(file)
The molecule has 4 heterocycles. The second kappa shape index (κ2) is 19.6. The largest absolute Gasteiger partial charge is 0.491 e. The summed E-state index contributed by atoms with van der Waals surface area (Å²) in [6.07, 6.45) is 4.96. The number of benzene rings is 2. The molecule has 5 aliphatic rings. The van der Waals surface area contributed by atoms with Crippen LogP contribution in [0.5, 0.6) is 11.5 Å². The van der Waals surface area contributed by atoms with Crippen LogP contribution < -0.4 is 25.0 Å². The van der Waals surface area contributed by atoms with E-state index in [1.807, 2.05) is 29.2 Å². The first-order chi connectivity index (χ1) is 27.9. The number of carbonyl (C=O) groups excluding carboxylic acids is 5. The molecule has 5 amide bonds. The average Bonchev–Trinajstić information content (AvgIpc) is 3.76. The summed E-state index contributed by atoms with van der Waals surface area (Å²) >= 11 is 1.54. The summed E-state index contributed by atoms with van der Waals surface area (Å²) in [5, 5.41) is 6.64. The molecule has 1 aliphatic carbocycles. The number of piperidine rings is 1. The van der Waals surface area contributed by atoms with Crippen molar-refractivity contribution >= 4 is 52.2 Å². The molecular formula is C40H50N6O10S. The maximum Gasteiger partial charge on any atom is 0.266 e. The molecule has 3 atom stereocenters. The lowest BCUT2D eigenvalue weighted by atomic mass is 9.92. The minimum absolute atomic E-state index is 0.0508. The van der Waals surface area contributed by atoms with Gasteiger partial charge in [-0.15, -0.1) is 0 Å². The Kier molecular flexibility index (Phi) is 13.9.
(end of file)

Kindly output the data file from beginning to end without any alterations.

The molecule has 4 heterocycles. The second kappa shape index (κ2) is 19.6. The largest absolute Gasteiger partial charge is 0.491 e. The summed E-state index contributed by atoms with van der Waals surface area (Å²) in [6.07, 6.45) is 4.96. The number of benzene rings is 2. The molecule has 5 aliphatic rings. The van der Waals surface area contributed by atoms with Crippen LogP contribution in [0.5, 0.6) is 11.5 Å². The van der Waals surface area contributed by atoms with Crippen LogP contribution < -0.4 is 25.0 Å². The van der Waals surface area contributed by atoms with E-state index in [1.807, 2.05) is 29.2 Å². The first-order chi connectivity index (χ1) is 27.9. The number of carbonyl (C=O) groups excluding carboxylic acids is 5. The molecule has 5 amide bonds. The average Bonchev–Trinajstić information content (AvgIpc) is 3.76. The summed E-state index contributed by atoms with van der Waals surface area (Å²) >= 11 is 1.54. The summed E-state index contributed by atoms with van der Waals surface area (Å²) in [5, 5.41) is 6.64. The molecule has 1 aliphatic carbocycles. The number of piperidine rings is 1. The van der Waals surface area contributed by atoms with Crippen molar-refractivity contribution >= 4 is 52.2 Å². The molecular formula is C40H50N6O10S. The maximum Gasteiger partial charge on any atom is 0.266 e. The molecule has 3 atom stereocenters. The lowest BCUT2D eigenvalue weighted by atomic mass is 9.92. The minimum absolute atomic E-state index is 0.0508. The van der Waals surface area contributed by atoms with Gasteiger partial charge in [-0.15, -0.1) is 0 Å². The Kier molecular flexibility index (Phi) is 13.9.